That’s enough to power roughly 88 million homes. And it’s four times more than the new coal capacity installed in 2021.

And as of the end of last year, China has 366 GW of extra coal capacity either planned or under construction.

That’s enough to power about 305 million homes. And it’s more than two-thirds of the world’s total new coal-fired power.

After baseload power is load-following power. This is power that can change gradually depending on the demand placed on the grid.

For instance, if it’s hot outside, more people turn on the A/C. Load-following power can adapt to that increased need.

Finally, there’s peaking power. This is a flexible source of power. It can quickly cycle up or down with unexpected demand. It’s the most unpredictable of the three power sources. It’s also the priciest.

Most peaking power is from natural gas. It’s easier to rapidly adjust power generated from natural gas than power generated from coal.

One of the Best Power Solutions Today

The energy mix may not change much in the short term. But it looks set to change in the long run.

We’re already starting to see that with a push for cheaper, cleaner sources of power.

When most folks think of clean power, they think of wind and solar. And they work… to a point.

But anything that depends on weather conditions is an unreliable source of energy… especially when it comes to the all-important baseload power.

Reliable power should be steady. There shouldn’t be any peaks and troughs. This is why natural gas is one of the best solutions today.

Natural gas emits about 60% less carbon dioxide than coal for each unit of electricity it produces. And it’s flexible. We can use it for baseload, load-following, and peaking power.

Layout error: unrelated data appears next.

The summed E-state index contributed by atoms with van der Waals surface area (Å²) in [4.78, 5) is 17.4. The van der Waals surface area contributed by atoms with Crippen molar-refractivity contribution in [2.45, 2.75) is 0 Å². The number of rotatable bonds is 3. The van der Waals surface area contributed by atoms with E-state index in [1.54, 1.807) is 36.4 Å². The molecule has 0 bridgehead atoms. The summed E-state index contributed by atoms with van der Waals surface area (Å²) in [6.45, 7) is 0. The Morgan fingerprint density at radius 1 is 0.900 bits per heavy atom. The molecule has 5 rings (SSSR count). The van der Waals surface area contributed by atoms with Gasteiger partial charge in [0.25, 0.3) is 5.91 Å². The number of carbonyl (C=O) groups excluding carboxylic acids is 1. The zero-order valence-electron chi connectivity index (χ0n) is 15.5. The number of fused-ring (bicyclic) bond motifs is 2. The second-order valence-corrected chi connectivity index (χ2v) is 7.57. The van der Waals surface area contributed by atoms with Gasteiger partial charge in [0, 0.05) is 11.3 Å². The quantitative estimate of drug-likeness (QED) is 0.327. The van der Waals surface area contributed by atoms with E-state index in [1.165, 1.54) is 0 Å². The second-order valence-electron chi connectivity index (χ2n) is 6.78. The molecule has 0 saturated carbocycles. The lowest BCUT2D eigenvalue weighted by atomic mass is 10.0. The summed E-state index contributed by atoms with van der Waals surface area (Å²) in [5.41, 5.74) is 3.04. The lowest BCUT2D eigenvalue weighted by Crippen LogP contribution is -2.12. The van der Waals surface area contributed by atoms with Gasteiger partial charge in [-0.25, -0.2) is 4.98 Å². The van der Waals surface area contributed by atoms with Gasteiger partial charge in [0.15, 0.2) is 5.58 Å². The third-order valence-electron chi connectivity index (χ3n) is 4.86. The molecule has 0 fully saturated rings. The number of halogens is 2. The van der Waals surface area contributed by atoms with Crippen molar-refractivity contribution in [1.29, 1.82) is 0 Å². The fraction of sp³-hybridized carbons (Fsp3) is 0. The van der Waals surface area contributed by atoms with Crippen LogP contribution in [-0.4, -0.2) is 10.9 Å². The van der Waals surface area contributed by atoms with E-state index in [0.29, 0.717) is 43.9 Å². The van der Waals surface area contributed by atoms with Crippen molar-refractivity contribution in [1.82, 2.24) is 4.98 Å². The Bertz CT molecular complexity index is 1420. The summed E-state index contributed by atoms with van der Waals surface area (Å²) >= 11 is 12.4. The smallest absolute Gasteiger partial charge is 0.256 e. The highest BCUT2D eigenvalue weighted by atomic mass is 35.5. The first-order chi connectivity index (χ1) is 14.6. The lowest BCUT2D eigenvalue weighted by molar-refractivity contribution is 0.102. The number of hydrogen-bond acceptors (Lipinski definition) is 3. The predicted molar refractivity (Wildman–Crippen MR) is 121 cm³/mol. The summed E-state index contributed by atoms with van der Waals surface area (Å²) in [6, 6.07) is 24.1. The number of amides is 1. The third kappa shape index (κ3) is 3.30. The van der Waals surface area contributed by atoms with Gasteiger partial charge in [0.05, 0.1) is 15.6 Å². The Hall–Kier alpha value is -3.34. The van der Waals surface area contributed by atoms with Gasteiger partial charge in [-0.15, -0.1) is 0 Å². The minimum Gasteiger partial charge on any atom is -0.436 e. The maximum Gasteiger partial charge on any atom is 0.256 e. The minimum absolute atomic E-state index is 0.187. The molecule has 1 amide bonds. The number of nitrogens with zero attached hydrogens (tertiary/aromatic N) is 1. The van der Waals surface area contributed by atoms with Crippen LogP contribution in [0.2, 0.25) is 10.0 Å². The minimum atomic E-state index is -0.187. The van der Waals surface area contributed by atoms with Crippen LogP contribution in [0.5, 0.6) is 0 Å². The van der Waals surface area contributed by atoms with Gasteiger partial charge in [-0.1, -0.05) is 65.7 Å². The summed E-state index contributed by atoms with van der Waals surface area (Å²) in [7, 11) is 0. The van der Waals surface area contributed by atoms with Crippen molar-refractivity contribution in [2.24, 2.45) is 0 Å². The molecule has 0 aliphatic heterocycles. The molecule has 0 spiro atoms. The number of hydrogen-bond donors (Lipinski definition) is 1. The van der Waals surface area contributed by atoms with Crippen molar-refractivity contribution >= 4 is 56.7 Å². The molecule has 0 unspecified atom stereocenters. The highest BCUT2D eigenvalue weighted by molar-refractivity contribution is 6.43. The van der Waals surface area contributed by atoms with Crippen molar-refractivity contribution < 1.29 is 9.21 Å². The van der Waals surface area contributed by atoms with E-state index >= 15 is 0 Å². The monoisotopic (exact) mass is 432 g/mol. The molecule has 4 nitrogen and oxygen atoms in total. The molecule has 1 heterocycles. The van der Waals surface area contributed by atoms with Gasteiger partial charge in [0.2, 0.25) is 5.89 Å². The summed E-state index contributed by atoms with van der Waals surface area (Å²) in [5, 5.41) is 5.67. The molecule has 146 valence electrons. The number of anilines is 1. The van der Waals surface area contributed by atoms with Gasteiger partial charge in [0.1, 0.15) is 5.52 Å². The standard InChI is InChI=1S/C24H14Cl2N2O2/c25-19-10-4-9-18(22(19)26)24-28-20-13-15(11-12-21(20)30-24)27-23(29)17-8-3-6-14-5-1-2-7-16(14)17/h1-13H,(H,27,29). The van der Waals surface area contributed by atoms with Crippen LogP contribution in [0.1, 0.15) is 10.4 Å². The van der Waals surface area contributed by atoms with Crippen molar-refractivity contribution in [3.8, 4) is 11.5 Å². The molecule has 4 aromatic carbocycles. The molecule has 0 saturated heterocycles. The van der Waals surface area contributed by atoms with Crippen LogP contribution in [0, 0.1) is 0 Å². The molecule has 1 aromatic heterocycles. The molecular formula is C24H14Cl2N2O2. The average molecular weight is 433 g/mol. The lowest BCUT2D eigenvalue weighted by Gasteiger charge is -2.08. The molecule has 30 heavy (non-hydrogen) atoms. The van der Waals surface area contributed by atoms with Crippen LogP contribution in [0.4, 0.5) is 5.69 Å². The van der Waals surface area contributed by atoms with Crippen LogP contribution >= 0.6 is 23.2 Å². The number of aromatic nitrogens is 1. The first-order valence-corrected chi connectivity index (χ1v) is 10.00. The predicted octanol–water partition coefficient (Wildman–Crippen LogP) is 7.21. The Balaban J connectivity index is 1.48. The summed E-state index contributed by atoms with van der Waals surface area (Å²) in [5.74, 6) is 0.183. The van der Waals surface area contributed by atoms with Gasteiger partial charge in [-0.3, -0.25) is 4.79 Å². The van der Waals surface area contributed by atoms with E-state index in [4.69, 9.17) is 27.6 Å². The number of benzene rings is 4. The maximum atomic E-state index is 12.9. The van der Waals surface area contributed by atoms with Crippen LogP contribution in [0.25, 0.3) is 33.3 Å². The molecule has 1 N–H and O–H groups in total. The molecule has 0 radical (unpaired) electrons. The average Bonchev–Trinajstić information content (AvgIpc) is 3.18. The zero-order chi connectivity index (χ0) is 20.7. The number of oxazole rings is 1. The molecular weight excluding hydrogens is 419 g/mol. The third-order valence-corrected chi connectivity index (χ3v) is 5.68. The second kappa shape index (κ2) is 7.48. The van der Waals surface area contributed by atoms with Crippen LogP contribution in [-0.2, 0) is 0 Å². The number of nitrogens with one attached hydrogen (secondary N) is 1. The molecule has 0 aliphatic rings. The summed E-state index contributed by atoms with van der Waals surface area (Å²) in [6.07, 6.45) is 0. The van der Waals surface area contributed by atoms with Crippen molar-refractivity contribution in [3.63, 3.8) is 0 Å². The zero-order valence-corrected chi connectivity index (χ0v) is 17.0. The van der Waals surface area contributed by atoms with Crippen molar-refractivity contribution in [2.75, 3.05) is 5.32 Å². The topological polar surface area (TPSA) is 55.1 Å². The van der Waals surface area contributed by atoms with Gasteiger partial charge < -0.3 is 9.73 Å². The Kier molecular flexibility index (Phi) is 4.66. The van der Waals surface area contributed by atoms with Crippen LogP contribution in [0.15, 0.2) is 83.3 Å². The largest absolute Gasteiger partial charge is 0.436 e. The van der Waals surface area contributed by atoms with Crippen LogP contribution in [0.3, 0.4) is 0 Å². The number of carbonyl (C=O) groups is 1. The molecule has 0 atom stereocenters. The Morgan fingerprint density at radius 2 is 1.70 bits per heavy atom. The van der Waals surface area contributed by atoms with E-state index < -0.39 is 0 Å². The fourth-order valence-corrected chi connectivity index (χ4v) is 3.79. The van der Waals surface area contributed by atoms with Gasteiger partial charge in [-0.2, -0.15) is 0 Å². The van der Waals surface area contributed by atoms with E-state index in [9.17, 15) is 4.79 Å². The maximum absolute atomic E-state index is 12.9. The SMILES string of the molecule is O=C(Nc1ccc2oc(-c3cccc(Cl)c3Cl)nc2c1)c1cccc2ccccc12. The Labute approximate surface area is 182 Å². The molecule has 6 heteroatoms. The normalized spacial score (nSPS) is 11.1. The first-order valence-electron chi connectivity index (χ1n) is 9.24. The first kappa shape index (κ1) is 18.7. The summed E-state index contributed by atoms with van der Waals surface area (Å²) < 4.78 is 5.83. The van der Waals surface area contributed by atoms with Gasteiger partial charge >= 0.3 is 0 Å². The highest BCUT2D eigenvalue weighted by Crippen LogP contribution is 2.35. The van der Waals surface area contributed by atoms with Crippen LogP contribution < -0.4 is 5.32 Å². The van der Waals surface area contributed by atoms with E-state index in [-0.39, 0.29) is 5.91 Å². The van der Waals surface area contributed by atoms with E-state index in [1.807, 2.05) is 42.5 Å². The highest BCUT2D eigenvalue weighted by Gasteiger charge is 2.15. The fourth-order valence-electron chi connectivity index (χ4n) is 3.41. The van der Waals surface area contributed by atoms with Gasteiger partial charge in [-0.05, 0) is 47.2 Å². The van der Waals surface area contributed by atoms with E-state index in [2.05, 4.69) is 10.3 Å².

That’s why, more than a decade ago, the U.S. started to switch from coal to natural gas.

From 2005 to 2020, natural gas replaced more than 200 coal plants. Today, natural gas generates 40% of U.S. electricity and about 20% of European electricity.

This was around the same time oil and gas companies unleashed the resources trapped in shale formations.

This released massive amounts of low-cost natural gas. And it allowed us to switch from coal to natural gas for hundreds of power plants across the country.

Plus, natural gas power plants are more efficient than coal. One natural gas power plant can provide the same energy as two coal plants.

5.4% Yield on This Energy Infrastructure Play

To capture that upside, consider buying shares in the Global X MLP & Energy Infrastructure ETF (MLPX).

This exchange-traded fund (“ETF”) holds shares in a basket of companies that move and store natural gas and other fuels. And it carries a dividend yield of 5.4%.

That’s about two and a half times more income than you’ll get from a fund that tracks the blue-chip S&P 500.

And keep your eyes peeled for more from me in these pages about how you can play this energy megatrend.

The U.S. is cementing itself as the king of energy for decades to come… And with that will come plenty of profit opportunities along the way.



Nomi Prins
Editor, Inside Wall Street With Nomi Prins